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Saturday, April 2, 2016

The Luthier: Part X- Headboard, Fretboard, and Rosette

With the damage of the previous mishap fixed, it is time to begin the final stages of assembly. Before attaching the front, there are a few items that need attention. Namely, laying the fretboard and cutting the sound hole. At this time, I also drilled and cut the holes to accept the tuning pegs in the headboard.

To hold the tuning peg assemblies, I needed to drill a series of three holes and route a slot on the perpendicular face. After some deliberation, I chose a bit that was fairly close, but the cylinders of the tuning assembly are a strange size that perfectly matches any of my bits, whether for the brace, forstner, spade, or conventional bit sets.

Careful measuring of the spacing and alignment made me realize that there is virtually no margin for error in this operation. At the time when I ordered the hardware for this project, I tried to find pegs that were a top-down alignment instead of a side insertion like I have, but the options were limited and significantly more expensive. That look, in my opinion, is better suited to the style of the body, but I had to work with what I had available.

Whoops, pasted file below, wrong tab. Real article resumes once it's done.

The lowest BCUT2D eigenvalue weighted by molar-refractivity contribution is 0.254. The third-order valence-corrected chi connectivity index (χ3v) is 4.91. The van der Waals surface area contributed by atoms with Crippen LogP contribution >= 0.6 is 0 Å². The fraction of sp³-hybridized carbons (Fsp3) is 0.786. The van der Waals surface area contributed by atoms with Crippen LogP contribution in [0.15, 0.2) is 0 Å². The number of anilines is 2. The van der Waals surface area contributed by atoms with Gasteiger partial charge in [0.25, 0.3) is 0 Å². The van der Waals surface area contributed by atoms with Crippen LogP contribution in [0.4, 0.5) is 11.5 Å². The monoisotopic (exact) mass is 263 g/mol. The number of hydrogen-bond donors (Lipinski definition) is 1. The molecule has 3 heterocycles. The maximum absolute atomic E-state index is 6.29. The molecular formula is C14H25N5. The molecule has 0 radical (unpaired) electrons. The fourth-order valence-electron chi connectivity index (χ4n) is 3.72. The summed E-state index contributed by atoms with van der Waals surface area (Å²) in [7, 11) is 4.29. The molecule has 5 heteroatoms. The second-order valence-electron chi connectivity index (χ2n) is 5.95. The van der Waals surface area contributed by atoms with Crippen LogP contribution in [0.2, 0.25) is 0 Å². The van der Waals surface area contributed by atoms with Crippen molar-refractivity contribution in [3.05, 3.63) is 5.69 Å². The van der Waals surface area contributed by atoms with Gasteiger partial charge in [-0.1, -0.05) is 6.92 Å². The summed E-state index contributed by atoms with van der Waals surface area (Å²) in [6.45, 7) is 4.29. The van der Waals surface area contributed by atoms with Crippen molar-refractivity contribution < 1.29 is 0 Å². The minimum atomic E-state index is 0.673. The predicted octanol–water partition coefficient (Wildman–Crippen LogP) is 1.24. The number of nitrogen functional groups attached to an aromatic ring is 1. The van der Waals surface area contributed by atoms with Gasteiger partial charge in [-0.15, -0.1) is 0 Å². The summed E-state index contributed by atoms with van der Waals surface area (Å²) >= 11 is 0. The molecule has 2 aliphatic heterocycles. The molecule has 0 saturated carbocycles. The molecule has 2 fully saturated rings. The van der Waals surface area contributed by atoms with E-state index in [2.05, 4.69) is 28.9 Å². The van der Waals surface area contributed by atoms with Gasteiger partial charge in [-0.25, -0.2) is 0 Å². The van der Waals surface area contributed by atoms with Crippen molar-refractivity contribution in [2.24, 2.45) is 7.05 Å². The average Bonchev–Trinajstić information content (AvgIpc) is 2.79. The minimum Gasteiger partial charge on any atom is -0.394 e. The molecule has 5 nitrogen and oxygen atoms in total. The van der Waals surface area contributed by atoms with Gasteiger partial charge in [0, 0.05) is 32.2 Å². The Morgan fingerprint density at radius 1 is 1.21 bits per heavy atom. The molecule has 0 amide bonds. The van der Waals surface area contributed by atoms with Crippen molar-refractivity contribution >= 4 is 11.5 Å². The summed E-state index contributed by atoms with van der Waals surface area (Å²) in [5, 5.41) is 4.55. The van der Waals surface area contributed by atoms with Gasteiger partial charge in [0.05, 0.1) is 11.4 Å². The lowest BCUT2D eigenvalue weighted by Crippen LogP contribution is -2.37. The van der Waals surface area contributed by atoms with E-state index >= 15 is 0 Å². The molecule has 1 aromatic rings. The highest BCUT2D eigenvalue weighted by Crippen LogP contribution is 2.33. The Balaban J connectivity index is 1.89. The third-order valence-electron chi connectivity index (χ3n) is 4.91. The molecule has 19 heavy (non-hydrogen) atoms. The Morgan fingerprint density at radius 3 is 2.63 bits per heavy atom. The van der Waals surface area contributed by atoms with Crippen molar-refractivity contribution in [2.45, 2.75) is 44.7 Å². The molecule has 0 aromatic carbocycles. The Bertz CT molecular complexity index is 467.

In a scrap 2x4, I made a series of test holes to gauge my layout and accuracy with the brace. With the angle gauge set perfectly vertical to the plane of the board, I followed it on two axes for whether I was drilling square.

Fortunately, the pegs fit tightly and flat against the edge. Because the holes are a hair larger than the cylinders, they do not need to be absolutely perfectly parallel to the wide face of the board.

Onto the real thing. This was largely stressful because the need to follow the line of the headboard is absolute. Less than a degree and a half tilted forward or backward and the hole would rip through the offending side.

In the end, the first side was a success. Shortly after, the second was finished to the same end. All along the headboard, I marked the relevant dimensions of the pegs. Namely, the start and end of the edge, the limits of the cylinders, and where the hole for the string is located against which I can centre the routed slot to be cut.